Sunday, January 02, 2005

Beyond FearMongering

Bruce Schneier regrets making the following statement to an AP journalist (Harry Weber), while discussing a series of minor computer problems affecting airline systems.
"If this kind of thing could happen by accident, what would happen if the bad guys did this on purpose?"
Bruce now regards this as just the sort of fear-mongering that he objects to when others do it. When talking to the journalist, he apparently wanted to motivate the airlines to work harder to prevent computer problems in the future. In such a context, it is surely right to inform airline executives of a possible additional risk, and perhaps Bruce wasn't then thinking about the effect on the general public. But in other contexts, Bruce is the first to advocate public disclosure of any vulnerability.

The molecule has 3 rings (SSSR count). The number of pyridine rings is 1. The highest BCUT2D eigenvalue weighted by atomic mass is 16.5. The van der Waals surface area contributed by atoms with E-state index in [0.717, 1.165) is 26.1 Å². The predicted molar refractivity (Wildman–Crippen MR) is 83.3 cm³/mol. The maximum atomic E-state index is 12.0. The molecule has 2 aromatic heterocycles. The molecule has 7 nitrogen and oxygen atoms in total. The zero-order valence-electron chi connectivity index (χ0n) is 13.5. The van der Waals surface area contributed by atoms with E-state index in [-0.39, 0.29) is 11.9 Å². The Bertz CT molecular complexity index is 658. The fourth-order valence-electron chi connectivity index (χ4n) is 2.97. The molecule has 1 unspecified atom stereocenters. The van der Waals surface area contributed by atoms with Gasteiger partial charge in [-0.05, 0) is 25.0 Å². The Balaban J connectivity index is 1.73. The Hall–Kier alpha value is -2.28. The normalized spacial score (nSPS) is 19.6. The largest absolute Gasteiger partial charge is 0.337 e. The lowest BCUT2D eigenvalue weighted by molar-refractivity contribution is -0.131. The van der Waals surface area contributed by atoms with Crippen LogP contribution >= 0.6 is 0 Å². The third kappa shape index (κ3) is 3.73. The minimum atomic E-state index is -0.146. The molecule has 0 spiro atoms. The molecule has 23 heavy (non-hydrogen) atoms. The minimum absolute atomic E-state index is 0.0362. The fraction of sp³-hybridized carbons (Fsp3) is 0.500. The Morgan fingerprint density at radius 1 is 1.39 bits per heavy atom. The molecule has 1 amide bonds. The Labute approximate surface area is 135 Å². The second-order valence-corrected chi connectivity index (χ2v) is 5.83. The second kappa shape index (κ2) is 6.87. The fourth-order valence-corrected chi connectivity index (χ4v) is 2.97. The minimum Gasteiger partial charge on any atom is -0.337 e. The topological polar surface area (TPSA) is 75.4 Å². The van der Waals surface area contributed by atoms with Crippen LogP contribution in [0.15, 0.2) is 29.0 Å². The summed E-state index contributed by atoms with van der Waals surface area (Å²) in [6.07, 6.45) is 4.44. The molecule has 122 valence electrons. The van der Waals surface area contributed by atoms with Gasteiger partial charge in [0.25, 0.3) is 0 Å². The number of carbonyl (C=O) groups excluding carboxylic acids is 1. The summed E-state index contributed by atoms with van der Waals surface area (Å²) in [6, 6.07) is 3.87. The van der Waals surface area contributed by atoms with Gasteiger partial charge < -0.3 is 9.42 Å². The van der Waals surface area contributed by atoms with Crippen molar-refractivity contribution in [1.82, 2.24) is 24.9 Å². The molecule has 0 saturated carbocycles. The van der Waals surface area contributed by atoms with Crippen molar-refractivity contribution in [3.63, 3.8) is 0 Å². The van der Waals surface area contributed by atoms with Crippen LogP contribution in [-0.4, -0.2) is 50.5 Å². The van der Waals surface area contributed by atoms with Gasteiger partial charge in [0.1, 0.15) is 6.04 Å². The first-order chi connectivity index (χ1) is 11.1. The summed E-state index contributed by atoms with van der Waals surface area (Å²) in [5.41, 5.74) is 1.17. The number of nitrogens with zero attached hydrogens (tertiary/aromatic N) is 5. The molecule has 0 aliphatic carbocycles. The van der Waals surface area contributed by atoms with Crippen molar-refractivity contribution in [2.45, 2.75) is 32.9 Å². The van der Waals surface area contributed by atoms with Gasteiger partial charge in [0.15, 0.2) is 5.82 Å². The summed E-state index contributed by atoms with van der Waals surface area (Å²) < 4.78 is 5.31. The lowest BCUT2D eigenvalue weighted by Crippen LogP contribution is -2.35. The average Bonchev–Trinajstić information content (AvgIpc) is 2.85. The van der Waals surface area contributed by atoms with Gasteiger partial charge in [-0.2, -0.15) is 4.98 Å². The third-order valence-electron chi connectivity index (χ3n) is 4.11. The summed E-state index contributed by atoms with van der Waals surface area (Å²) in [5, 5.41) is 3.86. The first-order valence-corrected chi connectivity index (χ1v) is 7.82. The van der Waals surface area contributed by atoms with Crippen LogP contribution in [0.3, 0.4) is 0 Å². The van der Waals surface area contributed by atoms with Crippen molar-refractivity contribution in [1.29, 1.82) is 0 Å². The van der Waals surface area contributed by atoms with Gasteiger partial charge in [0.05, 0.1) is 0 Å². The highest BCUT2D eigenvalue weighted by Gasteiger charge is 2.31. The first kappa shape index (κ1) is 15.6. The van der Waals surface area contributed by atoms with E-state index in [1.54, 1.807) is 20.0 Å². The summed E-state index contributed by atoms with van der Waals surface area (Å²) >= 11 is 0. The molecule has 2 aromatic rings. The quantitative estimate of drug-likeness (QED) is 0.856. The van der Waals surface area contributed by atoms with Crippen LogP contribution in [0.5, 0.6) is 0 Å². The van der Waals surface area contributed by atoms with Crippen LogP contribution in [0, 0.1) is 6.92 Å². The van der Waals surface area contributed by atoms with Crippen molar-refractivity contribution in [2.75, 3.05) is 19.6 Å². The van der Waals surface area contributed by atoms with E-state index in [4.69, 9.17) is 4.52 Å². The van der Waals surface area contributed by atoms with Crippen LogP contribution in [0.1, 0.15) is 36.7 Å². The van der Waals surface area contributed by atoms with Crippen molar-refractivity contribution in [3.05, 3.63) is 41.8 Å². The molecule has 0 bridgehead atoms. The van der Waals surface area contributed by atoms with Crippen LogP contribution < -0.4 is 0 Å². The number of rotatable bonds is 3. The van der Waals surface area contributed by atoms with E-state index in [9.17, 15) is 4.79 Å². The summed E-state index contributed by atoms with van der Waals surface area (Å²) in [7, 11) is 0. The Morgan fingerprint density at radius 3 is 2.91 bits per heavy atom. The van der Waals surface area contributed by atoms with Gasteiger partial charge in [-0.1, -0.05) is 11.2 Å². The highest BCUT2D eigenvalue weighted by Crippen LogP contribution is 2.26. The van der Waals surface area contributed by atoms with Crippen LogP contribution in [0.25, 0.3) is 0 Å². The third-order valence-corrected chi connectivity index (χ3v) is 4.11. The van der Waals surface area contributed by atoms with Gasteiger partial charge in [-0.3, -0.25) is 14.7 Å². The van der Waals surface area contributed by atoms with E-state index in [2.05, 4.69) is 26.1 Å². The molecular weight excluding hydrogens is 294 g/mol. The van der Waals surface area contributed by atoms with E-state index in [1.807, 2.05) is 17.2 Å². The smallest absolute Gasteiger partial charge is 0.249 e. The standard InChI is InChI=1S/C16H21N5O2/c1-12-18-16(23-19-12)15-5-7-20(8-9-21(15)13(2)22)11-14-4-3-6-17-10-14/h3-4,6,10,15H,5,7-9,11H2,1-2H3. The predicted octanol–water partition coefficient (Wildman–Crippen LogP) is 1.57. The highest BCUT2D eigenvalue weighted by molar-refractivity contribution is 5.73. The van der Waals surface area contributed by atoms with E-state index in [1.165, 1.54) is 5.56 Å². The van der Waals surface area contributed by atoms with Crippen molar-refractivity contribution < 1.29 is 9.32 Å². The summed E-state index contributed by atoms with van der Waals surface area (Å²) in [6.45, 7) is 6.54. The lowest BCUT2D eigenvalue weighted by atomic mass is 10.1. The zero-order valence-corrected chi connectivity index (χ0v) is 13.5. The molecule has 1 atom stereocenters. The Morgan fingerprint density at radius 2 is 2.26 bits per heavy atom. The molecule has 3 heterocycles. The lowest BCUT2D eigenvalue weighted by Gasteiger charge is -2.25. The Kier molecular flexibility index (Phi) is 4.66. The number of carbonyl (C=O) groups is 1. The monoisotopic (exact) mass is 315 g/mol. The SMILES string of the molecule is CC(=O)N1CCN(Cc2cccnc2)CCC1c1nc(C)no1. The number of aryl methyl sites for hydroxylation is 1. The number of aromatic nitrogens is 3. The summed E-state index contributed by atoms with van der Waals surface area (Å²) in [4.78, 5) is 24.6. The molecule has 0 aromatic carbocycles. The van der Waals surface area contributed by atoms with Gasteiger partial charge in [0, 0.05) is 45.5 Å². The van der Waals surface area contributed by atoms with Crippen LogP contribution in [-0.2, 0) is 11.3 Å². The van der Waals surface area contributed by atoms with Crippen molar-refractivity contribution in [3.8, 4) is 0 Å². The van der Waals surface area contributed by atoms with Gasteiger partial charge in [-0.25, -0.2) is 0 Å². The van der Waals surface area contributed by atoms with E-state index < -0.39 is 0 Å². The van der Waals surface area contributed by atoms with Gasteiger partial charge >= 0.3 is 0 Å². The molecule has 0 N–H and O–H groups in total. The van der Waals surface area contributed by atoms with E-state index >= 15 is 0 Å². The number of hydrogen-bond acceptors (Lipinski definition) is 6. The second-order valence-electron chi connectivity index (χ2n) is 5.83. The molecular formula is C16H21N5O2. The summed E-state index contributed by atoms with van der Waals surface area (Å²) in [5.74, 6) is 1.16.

POSIWID thinkers, forensic scientists and readers of murder mysteries are always suspicious of accidents, and suspect foul play on the slightest provocation. Security consultants such as Bruce are always aware that even small vulnerabilities can be exploited and amplified by intelligent attackers. Users of computers can easily imagine the potential disaster from computer failure - whether induced by clever hackers or incompetent programmers or both. Makers of disaster movies looking for the next big script - please contact me.

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